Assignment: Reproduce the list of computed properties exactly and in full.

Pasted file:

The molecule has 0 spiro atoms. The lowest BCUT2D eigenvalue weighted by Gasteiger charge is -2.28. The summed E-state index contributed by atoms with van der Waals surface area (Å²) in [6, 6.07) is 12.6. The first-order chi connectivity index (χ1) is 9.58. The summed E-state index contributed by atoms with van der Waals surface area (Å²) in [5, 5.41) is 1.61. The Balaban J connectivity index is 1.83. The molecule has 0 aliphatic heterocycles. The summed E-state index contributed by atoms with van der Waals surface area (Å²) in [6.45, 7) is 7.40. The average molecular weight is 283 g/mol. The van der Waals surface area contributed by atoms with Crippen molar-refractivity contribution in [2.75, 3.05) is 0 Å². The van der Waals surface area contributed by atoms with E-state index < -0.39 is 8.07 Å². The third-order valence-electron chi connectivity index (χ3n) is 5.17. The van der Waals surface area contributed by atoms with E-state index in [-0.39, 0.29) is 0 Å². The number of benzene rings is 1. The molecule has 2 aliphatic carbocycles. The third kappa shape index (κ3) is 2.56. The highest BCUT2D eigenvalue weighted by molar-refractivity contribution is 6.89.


The molecule has 0 spiro atoms. The lowest BCUT2D eigenvalue weighted by Gasteiger charge is -2.28. The summed E-state index contributed by atoms with van der Waals surface area (Å²) in [6, 6.07) is 12.6. The first-order chi connectivity index (χ1) is 9.58. The summed E-state index contributed by atoms with van der Waals surface area (Å²) in [5, 5.41) is 1.61. The Balaban J connectivity index is 1.83. The molecule has 0 aliphatic heterocycles. The summed E-state index contributed by atoms with van der Waals surface area (Å²) in [6.45, 7) is 7.40. The average molecular weight is 283 g/mol. The van der Waals surface area contributed by atoms with Crippen molar-refractivity contribution in [2.75, 3.05) is 0 Å². The van der Waals surface area contributed by atoms with E-state index < -0.39 is 8.07 Å². The third-order valence-electron chi connectivity index (χ3n) is 5.17. The van der Waals surface area contributed by atoms with E-state index in [-0.39, 0.29) is 0 Å². The number of benzene rings is 1. The molecule has 2 aliphatic carbocycles. The third kappa shape index (κ3) is 2.56. The highest BCUT2D eigenvalue weighted by molar-refractivity contribution is 6.89.